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Re: I still don't understand the value of a Backdoor Roth for high income earners

Post by decapod10 »

MoneyMarathon wrote: Tue Aug 06, 2019 10:08 pm
mhalley wrote: Tue Aug 06, 2019 9:16 pm Physician on Fire did some calculations that put the value of the backdoor vs taxable investment as $30 to $50 per yr per spouse.
It's wrong. Whatever other good things Physician on Fire has said, this advice is terrible, about as bad as it gets without telling you to, literally, light money on fire.
I read one of the linked articles, the author goes through various scenarios. The couple that FIREs and only keeps the money in the IRA 5 years gets $60 per year. On the other hand, the second couple he mentions makes $500k per year and leaves the money in the Roth IRA until they are 100 and he calculates a $1.6 million tax savings.

I would assume most people are somewhere in between the 2 extremes
Last edited by decapod10 on Tue Aug 06, 2019 10:51 pm, edited 1 time in total.
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Re: I still don't understand the value of a Backdoor Roth for high income earners

Post by TravelforFun »

Ben Mathew wrote: Tue Aug 06, 2019 9:30 pm
abyan wrote: Tue Aug 06, 2019 9:05 pm I'm just not understanding the benefit of a backdoor Roth for anyone in a higher tax bracket today, who expects to be in a lower bracket at retirement.
A high income earner who has maxed out 401ks etc and wishes to save more, faces the choice of saving in:

(a) non deductible contributions to traditional IRA
(b) Roth IRA (through the backdoor)
(c) taxable

Of these, the Roth IRA is clearly the best option. You pay the same amount of taxes today on all of them (because none of them are deductible), but the Roth IRA is the only one that avoids future taxes.
̣(a) is not good because the gain will be taxed as regular income. Do (a) only if you intend to do (b) with the money you put in (a)
(b) may not work if you have a large IRA. Your backdoor would be pro-rata.
(c) would be the best option as the long term gain is taxed at a very favorable rate.

TravelforFun
mottooscillator
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Re: I still don't understand the value of a Backdoor Roth for high income earners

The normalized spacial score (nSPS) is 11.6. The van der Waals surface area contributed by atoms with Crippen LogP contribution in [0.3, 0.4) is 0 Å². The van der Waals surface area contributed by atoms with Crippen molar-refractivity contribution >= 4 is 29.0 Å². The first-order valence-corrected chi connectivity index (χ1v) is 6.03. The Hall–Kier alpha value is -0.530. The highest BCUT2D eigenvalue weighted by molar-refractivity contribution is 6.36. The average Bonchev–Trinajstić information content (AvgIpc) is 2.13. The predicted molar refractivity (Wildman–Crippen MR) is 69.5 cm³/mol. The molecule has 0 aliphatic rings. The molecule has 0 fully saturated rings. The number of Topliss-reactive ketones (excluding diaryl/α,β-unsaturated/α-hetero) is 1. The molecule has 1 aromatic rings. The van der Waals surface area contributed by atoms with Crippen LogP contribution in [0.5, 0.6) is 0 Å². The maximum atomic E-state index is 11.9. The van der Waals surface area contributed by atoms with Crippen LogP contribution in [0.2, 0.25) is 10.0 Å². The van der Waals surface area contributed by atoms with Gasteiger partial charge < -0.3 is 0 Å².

Post by mottooscillator »

re: POF

I read both articles again after seeing them mentioned in this thread. I just completed my second and third backdoor Roth conversions and wanted to make sure I wasn't making any mistake before I pulled the trigger. His writing had given me some pause.

I think the most charitable reading of POF's posts are that the benefits of a backdoor Roth *may* be overstated for someone with a short time horizon for retirement (e.g. the "Rothschilds"). I think this is a valid criticism of some financial advice that could be considered "hair splitting" especially for a novice who doesn't understand which order to prioritize their financial improvement steps in.

That said, there is no harm in doing it and the conversion is pretty easy. As long as you take care of tIRAs and avoid the pro rata rule, I say go for it.
Last edited by mottooscillator on Tue Aug 06, 2019 10:55 pm, edited 1 time in total.
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Re: I still don't understand the value of a Backdoor Roth for high income earners

Post by EddyB »

TravelforFun wrote: Tue Aug 06, 2019 10:48 pm
Ben Mathew wrote: Tue Aug 06, 2019 9:30 pm
abyan wrote: Tue Aug 06, 2019 9:05 pm I'm just not understanding the benefit of a backdoor Roth for anyone in a higher tax bracket today, who expects to be in a lower bracket at retirement.
A high income earner who has maxed out 401ks etc and wishes to save more, faces the choice of saving in:

(a) non deductible contributions to traditional IRA
(b) Roth IRA (through the backdoor)
(c) taxable

Of these, the Roth IRA is clearly the best option. You pay the same amount of taxes today on all of them (because none of them are deductible), but the Roth IRA is the only one that avoids future taxes.
̣(a) is not good because the gain will be taxed as regular income. Do (a) only if you intend to do (b) with the money you put in (a)
(b) may not work if you have a large IRA. Your backdoor would be pro-rata.
(c) would be the best option as the long term gain is taxed at a very favorable rate.

TravelforFun
To clarify (and I think it’s only a clarification), your conclusion in (c) is a constrained “best option” that assumes the condition in (b). If the condition in (b) is not true, then (b) is the “best option.”